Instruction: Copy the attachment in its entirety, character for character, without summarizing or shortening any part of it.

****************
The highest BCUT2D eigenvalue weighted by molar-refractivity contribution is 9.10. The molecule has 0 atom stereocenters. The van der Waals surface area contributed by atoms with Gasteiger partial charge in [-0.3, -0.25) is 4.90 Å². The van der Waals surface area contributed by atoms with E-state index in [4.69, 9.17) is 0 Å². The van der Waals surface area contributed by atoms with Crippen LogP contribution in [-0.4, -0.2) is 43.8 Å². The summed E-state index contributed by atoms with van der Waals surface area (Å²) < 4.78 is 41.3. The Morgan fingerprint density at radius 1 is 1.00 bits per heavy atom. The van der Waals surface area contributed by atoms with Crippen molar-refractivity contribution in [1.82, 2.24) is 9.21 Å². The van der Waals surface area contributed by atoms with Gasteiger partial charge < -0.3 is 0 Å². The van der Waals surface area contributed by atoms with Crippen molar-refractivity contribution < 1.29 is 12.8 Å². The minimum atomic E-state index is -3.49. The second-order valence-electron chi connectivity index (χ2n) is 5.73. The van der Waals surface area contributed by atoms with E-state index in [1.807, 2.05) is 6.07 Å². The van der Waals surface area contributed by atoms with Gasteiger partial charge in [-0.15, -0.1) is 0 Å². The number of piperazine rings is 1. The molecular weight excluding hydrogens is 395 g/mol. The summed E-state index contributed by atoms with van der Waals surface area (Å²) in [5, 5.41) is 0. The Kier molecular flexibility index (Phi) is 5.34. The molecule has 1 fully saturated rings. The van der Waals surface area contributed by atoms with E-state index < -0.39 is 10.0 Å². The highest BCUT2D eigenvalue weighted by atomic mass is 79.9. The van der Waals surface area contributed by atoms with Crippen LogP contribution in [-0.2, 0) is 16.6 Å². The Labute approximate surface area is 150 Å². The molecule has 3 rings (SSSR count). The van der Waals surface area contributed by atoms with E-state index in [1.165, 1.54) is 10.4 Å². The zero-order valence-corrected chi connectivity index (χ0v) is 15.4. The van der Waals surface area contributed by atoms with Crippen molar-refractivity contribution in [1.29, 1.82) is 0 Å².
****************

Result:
The highest BCUT2D eigenvalue weighted by molar-refractivity contribution is 9.10. The molecule has 0 atom stereocenters. The van der Waals surface area contributed by atoms with Gasteiger partial charge in [-0.3, -0.25) is 4.90 Å². The van der Waals surface area contributed by atoms with E-state index in [4.69, 9.17) is 0 Å². The van der Waals surface area contributed by atoms with Crippen LogP contribution in [-0.4, -0.2) is 43.8 Å². The summed E-state index contributed by atoms with van der Waals surface area (Å²) < 4.78 is 41.3. The Morgan fingerprint density at radius 1 is 1.00 bits per heavy atom. The van der Waals surface area contributed by atoms with Crippen molar-refractivity contribution in [1.82, 2.24) is 9.21 Å². The van der Waals surface area contributed by atoms with Gasteiger partial charge < -0.3 is 0 Å². The van der Waals surface area contributed by atoms with Crippen molar-refractivity contribution < 1.29 is 12.8 Å². The minimum atomic E-state index is -3.49. The second-order valence-electron chi connectivity index (χ2n) is 5.73. The van der Waals surface area contributed by atoms with E-state index in [1.807, 2.05) is 6.07 Å². The van der Waals surface area contributed by atoms with Gasteiger partial charge in [-0.15, -0.1) is 0 Å². The number of piperazine rings is 1. The molecular weight excluding hydrogens is 395 g/mol. The summed E-state index contributed by atoms with van der Waals surface area (Å²) in [5, 5.41) is 0. The Kier molecular flexibility index (Phi) is 5.34. The molecule has 1 fully saturated rings. The van der Waals surface area contributed by atoms with E-state index < -0.39 is 10.0 Å². The highest BCUT2D eigenvalue weighted by atomic mass is 79.9. The van der Waals surface area contributed by atoms with Crippen LogP contribution in [-0.2, 0) is 16.6 Å². The Labute approximate surface area is 150 Å². The molecule has 3 rings (SSSR count). The van der Waals surface area contributed by atoms with E-state index in [1.165, 1.54) is 10.4 Å². The zero-order valence-corrected chi connectivity index (χ0v) is 15.4. The van der Waals surface area contributed by atoms with Crippen molar-refractivity contribution in [1.29, 1.82) is 0 Å².